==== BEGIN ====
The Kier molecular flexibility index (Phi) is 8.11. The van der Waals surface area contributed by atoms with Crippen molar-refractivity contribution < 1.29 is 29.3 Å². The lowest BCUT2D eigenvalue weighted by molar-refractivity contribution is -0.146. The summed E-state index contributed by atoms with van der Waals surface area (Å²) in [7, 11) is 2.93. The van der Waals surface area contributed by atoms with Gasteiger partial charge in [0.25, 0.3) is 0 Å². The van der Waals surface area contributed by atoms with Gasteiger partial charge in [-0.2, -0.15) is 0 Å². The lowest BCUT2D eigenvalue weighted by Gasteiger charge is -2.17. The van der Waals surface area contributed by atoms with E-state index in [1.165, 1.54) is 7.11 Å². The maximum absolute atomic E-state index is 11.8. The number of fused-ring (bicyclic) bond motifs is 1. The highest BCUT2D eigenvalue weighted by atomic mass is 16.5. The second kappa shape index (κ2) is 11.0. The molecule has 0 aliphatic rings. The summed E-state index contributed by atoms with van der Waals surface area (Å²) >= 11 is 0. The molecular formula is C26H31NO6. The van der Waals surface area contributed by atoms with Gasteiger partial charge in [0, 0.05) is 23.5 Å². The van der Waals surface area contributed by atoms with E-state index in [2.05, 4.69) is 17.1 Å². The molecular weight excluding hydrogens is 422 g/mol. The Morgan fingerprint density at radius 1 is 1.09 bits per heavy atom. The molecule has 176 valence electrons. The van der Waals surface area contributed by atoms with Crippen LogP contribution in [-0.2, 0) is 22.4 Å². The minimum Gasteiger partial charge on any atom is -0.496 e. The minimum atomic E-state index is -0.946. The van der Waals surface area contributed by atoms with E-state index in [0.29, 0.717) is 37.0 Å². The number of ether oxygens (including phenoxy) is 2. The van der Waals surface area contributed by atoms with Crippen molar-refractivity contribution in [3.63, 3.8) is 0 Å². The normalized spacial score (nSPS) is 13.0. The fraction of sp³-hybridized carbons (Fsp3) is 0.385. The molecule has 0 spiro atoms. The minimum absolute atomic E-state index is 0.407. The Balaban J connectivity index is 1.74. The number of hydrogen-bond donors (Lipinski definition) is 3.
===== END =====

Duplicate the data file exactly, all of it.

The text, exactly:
The Kier molecular flexibility index (Phi) is 8.11. The van der Waals surface area contributed by atoms with Crippen molar-refractivity contribution < 1.29 is 29.3 Å². The lowest BCUT2D eigenvalue weighted by molar-refractivity contribution is -0.146. The summed E-state index contributed by atoms with van der Waals surface area (Å²) in [7, 11) is 2.93. The van der Waals surface area contributed by atoms with Gasteiger partial charge in [0.25, 0.3) is 0 Å². The van der Waals surface area contributed by atoms with Gasteiger partial charge in [-0.2, -0.15) is 0 Å². The lowest BCUT2D eigenvalue weighted by Gasteiger charge is -2.17. The van der Waals surface area contributed by atoms with E-state index in [1.165, 1.54) is 7.11 Å². The maximum absolute atomic E-state index is 11.8. The number of fused-ring (bicyclic) bond motifs is 1. The highest BCUT2D eigenvalue weighted by atomic mass is 16.5. The second kappa shape index (κ2) is 11.0. The molecule has 0 aliphatic rings. The summed E-state index contributed by atoms with van der Waals surface area (Å²) >= 11 is 0. The molecular formula is C26H31NO6. The van der Waals surface area contributed by atoms with Gasteiger partial charge in [0, 0.05) is 23.5 Å². The van der Waals surface area contributed by atoms with E-state index in [2.05, 4.69) is 17.1 Å². The molecular weight excluding hydrogens is 422 g/mol. The Morgan fingerprint density at radius 1 is 1.09 bits per heavy atom. The molecule has 176 valence electrons. The van der Waals surface area contributed by atoms with Crippen LogP contribution in [-0.2, 0) is 22.4 Å². The minimum Gasteiger partial charge on any atom is -0.496 e. The minimum atomic E-state index is -0.946. The van der Waals surface area contributed by atoms with E-state index in [0.29, 0.717) is 37.0 Å². The number of ether oxygens (including phenoxy) is 2. The van der Waals surface area contributed by atoms with Crippen molar-refractivity contribution in [3.63, 3.8) is 0 Å². The normalized spacial score (nSPS) is 13.0. The fraction of sp³-hybridized carbons (Fsp3) is 0.385. The molecule has 0 spiro atoms. The minimum absolute atomic E-state index is 0.407. The Balaban J connectivity index is 1.74. The number of hydrogen-bond donors (Lipinski definition) is 3.